Gotta hand it to the Washington Post. They got it right, right in the headline: "Lots of prayer but not many specifics at GOP summit in Iowa."
A dozen Republican presidential hopefuls came under the Post's microscope in its coverage of the GOP's Iowa blitz. They talked vaguely about social values and how their faiths sustain them. But seldom did they connect the two as public policy.
And the Post, unfortunately, didn't press them. Which is too bad, because the lede was pretty promising:
WAUKEE, IOWA — Religious liberty came up again and again as potential Republican presidential candidates gave stump speeches in a packed suburban mega-church on Saturday night. Many in the crowded field have struggled to find just the right way to discuss controversial social issues -- like immigration, abortion and income inequality -- without hurting their chances of becoming the next president.
Looming over the broad proclamations of the need to protect religious views is the national debate about the balance between reducing discrimination and upholding religious freedom, sparked by a controversial Indiana law signed this spring. But, as with other issues, most politicians did not get into specifics on how to strike that balance.
Doing justice to everyone in the crowded field, as the article aptly calls it, is a tough job for less than 900 words. But the Post manages by nimbly picking representative quotes from the candidates.
Mike Huckabee says the nation is "criminalizing Christianity." Ted Cruz decries "religious liberty under assault at an unprecedented level." Both Marco Rubio and Bobby Jindal say they'd attend a same-sex wedding of a loved one, even though they oppose the practice themselves. Scott Walker reads a favorite devotion, and Rick Perry tells what his Christian faith means to him.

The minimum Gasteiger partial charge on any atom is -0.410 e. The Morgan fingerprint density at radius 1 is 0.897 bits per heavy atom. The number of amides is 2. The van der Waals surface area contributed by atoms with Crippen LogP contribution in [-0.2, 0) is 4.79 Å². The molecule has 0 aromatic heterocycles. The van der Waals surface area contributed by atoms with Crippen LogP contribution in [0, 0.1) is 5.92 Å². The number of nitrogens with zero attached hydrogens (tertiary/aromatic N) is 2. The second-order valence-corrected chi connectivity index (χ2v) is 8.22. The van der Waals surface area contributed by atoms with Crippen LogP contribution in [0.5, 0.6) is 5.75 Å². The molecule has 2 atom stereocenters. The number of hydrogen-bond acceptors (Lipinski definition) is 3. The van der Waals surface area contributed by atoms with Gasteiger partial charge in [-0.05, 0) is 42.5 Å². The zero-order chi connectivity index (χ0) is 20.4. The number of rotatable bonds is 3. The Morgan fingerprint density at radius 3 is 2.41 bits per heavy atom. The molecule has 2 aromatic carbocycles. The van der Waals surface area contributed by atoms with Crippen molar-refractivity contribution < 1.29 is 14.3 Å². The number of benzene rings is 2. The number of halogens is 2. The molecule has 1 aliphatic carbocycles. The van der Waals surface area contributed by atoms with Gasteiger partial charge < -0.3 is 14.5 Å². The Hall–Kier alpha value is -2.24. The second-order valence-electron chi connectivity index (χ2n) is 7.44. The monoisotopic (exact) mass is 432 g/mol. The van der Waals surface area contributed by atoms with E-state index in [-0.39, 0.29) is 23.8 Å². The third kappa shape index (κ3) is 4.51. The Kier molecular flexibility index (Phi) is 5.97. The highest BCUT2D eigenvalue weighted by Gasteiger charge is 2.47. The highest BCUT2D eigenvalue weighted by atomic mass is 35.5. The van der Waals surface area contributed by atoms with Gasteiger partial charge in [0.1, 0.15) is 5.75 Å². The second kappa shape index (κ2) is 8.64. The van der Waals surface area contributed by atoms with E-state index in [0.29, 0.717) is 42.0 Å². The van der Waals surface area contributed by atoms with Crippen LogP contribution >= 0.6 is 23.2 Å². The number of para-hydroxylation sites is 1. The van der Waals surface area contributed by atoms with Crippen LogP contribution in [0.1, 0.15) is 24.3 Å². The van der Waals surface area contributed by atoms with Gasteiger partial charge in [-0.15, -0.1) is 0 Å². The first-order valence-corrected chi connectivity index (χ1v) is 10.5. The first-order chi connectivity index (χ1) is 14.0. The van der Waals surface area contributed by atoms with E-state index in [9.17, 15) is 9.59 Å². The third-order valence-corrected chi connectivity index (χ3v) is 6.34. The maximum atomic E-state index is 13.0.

Whether it's true or not that the Indiana law spawned the religious campaign talk, that law is one of three current events the Post works into the story. The others are President Obama's negotiations with Iran and the Supreme Court's plans to start deliberating tomorrow (Tuesday) whether same-sex marriage is a matter of constitutional right or state law.
What the candidates don’t say is how their beliefs will help them deal with issues like immigration, foreign policy and the national debt. That’s another dilemma, of course. On the one hand, a religion that doesn't affect the concrete world has no concrete power. On the other hand, the candidates don’t want to sound like they think their interpretations are the only ones.
Other good stuff: The Washington Post doesn't go crazy with branding everyone as the "conservative" this and that. It's sparing also with the prefix "anti-." Rather than calling Jindal anti-gay, for instance, it merely says he "held firm to the traditional definition" of marriage.
This, however, raised my eyebrow: "But social issues that play well in the Midwest, especially with evangelical activists, can become a liability as candidates progress to other primary states or for whomever moves on to compete in the general election." Well, yeah, that's kind of obvious. Issues important to Iowans may not be important in New Hampshire. And New Hampshire's hot buttons may not be hot in Nevada or Florida or Alabama or South Dakota.
And for all the noodling about prayer, religion and evangelicalism, the newspaper is shy about getting feedback from actual religious Iowans. The article quotes only one voter, at the very end -- and feels the need to say he's 82 and has been married for more than 60 years. And if he noticed the faith-based content in the speeches, he isn't quoted for saying so. He just says he wants more specifics.
If there was, in fact, a lot of God talk at the Iowa primary, it would have been a good time to ask each candidate how he sees the relationship between religion/spirituality and the business of being president. From a couple of hints in the Washington Post story, it sounds like the reporters had private moments with the candidates. They should have taken the opportunity to ask details. After all, it's the theme on which they built their article.